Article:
Fancast's Fans Are Engaged

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Two months after Fancast's official launch, Comcast is pleasantly surprised — claiming the entertainment portal has proven to be far stickier than expected.

Comcast declined to provide figures on monthly visitors or page views to Fancast, which hosts a smorgasbord of more than 20,000 videos at any given time.

But in February, according to the company, Fancast blew away internal forecasts. Unique visitors topped expectations by 125% — and actual page views were 500% anticipated traffic for Fancast.

“We have very avid users,” Fancast general manager Alix Cottrell said. “The majority of them are high-speed data subscribers and their normal propensity is to view online videos.”

Plus, Cottrell said, more than 70% of its traffic to date is “organic traffic,” meaning users find Fancast on their own. The rest are directed to the site from

The site is aiming to offer an average of 5,000 new videos per month. Most of its 100 content partners come via Hulu, the joint venture formed by NBC Universal and News Corp. that launched earlier this month.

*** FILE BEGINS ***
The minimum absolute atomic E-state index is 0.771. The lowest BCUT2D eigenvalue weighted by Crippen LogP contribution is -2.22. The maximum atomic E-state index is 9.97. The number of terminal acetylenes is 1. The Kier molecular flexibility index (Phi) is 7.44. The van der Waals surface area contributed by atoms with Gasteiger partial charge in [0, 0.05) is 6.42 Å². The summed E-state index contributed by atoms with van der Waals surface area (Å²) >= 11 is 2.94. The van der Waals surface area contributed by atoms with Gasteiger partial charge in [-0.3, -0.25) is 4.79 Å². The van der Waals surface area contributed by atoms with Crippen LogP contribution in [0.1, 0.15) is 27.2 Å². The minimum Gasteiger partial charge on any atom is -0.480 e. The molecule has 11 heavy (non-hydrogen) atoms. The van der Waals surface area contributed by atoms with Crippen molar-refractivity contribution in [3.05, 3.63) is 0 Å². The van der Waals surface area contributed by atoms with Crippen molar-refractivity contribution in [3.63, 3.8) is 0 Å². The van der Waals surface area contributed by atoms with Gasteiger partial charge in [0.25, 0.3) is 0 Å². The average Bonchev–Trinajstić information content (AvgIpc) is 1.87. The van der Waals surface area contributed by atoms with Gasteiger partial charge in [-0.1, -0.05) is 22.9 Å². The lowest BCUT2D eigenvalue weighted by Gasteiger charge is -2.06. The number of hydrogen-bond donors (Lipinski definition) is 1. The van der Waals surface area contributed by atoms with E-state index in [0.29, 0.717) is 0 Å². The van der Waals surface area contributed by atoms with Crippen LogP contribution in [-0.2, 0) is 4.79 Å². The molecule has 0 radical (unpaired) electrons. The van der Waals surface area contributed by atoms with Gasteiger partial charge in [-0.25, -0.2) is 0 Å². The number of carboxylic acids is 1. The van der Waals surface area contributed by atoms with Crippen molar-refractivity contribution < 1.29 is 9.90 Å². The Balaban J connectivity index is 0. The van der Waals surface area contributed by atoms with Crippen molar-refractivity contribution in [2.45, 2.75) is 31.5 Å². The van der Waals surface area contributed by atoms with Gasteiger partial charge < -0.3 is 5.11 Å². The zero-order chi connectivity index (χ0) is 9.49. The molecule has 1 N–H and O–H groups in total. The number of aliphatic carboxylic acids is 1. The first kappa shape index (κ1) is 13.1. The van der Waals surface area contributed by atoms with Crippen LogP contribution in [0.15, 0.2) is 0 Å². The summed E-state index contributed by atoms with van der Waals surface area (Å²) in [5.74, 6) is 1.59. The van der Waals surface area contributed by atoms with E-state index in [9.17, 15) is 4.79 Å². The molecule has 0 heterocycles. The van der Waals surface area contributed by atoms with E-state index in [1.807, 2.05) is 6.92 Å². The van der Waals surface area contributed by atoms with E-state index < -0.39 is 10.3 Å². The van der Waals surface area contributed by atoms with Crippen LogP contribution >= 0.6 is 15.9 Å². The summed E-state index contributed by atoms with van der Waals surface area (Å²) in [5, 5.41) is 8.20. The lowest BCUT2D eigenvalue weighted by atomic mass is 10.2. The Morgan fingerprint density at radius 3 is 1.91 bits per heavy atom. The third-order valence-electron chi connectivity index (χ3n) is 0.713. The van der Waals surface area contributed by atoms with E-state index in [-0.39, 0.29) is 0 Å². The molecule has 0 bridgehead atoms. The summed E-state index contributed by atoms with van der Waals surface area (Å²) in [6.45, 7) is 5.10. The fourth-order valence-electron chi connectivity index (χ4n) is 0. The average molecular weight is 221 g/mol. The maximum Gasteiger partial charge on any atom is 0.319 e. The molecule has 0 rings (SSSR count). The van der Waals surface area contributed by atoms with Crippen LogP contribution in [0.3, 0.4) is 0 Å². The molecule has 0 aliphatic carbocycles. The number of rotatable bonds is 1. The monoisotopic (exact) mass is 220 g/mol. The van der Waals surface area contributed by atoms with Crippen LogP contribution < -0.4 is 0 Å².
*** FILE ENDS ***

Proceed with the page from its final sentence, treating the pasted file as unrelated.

The emphasis on scale is also evident in its entertainment-information database: Fancast provides details on 50,000 TV shows and 80,000 movies.

Of course, the entertainment portal is not supposed to be yet another agglomeration of video content on the Web.

“There are a lot of places to watch video online,” said Cottrell, who joined Comcast in 2006 from America Online. “This is an online tool for people to manage their entertainment experiences.”

The strategy is to let anyone — not just Comcast cable customers — find what they want to watch, wherever that happens to be: the Web; cable, satellite or telco TV services; iTunes or Netflix; video-on-demand; or movie theaters.

Another key Fancast ingredient is personalization. Over time, the site attempts to learn someone's entertainment predilections (if they've registered), like the recommendation engines provided by and Netflix.

“We're creating a customized homepage for each viewer coming to the site,” Cottrell said.

And Comcast soon wants to let its cable customers program their digital video recorders directly from Fancast, adding new shows the site recommends. The feature is scheduled to be available to Comcast cable subscribers before year-end, and the Philadelphia-based multiple-system operator is in discussions with its peers about enabling the feature from Fancast for their own DVRs.

Also in store is a “bookmarking” feature, slated for 2009, to let Fancast members maintain a list of VOD content they want to watch that is stored on their digital cable set-tops.

“We'd prefer you watch video on our site — we're an ad-supported business,” Cottrell said. “But our first priority is connecting you to wherever the content is.”